In my youth, cupcakes were stodgy sponge roundels topped with a thick sugar disc. They were usually flavoured as 'lemon' or 'chocolate' or whatever, but this seemed based more on colour than taste. As a special treat some had sugar paper transfers of Magic Roundabout characters (or something similar) on top. We'd buy them in mass-produced packs, never from the local bakery. At home we made fairy cakes with a thin squirt of icing, plus perhaps hundreds and thousands or small silver balls as decoration. But we never had the artisan sponge creations known as cupcakes today, baked by budding Nigellas in bespoke ovens, finished off with ostentatious swirls of piped sugar.
Cupcakes have acquired a mystical value, at least in certain circles, as a much desired luxury commodity. Heaven knows why, they're only sponge cake and icing, but people seem willing to fork out vastly more than the cost of the ingredients for a few bites of surreptitious sweetness. Once or twice, every now and then, lovely. But it's hard to understand how an entire industry has grown up to flog posh confectionery to consenting adults with money to burn.
Leaping onto this bandwagon are London Cupcake Tours, a private outfit with a mission to show you London's finest sugar trifles. Nobody's thought to offer this before - a cupcake guide for those who don't know where to start, or a unique treat for those who do. Five bakeries have signed up for the tour, ranging from Primrose Hill to Covent Garden, which sounds like a pleasant trip across the capital in itself. You get to sample the wares in each, perhaps compare and contrast, and all for just £34.50.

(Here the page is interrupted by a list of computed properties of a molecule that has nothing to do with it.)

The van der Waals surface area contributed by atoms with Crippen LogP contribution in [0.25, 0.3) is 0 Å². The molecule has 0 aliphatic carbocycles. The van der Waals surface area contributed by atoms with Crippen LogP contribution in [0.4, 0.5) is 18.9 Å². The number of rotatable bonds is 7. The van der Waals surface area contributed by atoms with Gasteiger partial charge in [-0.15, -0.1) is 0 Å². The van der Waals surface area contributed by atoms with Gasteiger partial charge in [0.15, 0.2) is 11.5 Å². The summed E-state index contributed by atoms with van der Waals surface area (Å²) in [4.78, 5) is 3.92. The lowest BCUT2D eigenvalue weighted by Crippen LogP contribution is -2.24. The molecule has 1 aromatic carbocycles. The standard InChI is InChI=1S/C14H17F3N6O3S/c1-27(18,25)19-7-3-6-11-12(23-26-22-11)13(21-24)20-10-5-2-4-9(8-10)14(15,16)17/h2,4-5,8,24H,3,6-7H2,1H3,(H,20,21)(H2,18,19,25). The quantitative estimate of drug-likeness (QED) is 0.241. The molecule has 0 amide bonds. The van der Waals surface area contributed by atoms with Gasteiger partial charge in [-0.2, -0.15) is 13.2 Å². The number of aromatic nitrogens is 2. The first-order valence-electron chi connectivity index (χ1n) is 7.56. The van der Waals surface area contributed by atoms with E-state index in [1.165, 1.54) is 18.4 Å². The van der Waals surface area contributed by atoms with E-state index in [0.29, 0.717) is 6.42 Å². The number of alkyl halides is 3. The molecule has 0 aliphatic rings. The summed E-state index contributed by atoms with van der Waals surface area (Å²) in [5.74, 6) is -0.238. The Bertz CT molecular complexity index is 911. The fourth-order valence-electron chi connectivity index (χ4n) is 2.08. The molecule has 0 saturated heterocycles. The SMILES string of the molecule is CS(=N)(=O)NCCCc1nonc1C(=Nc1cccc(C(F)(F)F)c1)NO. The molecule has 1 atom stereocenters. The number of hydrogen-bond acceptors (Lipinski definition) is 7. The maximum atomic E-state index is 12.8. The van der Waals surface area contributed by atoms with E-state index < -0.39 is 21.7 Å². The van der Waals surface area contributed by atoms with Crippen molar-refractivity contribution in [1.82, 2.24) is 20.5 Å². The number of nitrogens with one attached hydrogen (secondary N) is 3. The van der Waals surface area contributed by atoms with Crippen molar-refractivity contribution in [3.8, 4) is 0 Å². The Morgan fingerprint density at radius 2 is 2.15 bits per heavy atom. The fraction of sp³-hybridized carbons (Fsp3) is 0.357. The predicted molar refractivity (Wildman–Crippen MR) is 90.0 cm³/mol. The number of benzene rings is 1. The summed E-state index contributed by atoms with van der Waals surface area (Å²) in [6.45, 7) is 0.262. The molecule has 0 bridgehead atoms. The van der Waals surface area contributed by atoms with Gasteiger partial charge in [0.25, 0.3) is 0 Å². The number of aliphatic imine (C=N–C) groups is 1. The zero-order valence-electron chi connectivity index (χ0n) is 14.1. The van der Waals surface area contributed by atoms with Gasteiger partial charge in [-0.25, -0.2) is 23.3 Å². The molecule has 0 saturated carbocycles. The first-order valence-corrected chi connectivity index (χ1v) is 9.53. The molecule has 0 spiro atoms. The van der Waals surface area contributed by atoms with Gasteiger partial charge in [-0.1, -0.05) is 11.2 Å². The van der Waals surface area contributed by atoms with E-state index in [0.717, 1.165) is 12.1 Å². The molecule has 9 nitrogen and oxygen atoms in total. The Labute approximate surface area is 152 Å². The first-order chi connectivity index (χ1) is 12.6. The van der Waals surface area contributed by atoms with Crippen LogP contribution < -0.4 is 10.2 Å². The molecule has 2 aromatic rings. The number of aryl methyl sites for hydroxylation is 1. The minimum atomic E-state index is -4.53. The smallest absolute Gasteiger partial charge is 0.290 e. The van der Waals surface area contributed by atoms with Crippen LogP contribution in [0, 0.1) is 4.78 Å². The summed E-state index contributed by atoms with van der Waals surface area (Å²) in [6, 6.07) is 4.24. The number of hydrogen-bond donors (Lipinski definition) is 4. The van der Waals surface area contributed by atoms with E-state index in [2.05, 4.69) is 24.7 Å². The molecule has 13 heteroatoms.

Hang on, £34.50, that's quite a lot of cash. Let's see what LCT provide you with for that money. Five cupcake vouchers to exchange, one in every location. Some branded cardboard boxes to keep your cupcake purchases in, although they might rattle around a bit unless well wrapped. A cupcake guide, which looks like a folded piece of A4 card, although it's hard to be certain from the photo. An Oyster card holder with the pink logo of London Cupcake Tours stamped on it. A pink case, and a tote bag to slip it into. And that's your lot. The tour itself had better be good.
Except, oh, this isn't a proper tour. The organisers aren't going to turn up and lead you across London telling tales of baking success as they go. All they've done is provide a list of five bakeries and instructions on how to get there, in your own time, maybe not even on the same day. These are self-guided tours, with your travel costs extra, which isn't at all what's suggested by the company's name.
And when you do arrive at the shop counter, your prize at each location is a single cupcake. You won't even end up with a half dozen by the end of it, you'll be one short. The average London cupcake costs £2.50, my research suggests, which means the shop value of your tour collection is only £12.50. While you're tramping the streets dangling your new pink bag, the organisers are sitting at home counting their profit.
OK, it's a business, and we all need to make a living in these turbulent and austere times. And wandering round the capital sampling the occasional midget sponge might indeed be your idea of a good time. But London Cupcake Tours appears to be exceptionally poor value for money - just a few bits of paper and some vouchers in a bag, and barely a tour at all. If you genuinely wanted to spend £34.50 on cupcakes it wouldn't be difficult to Google the name of some bakeries and go buy lots more than five. Indeed, if you're mug enough to send me £20 I'll email you the address of a Lola's, a Bea's or a Hummingbird, and you'll still have enough left over for more vanilla swirls than LCT are offering. And if you find any flat yellow cupcakes with Ermintrude, Zebedee or Dougal stamped on top, do please let me know.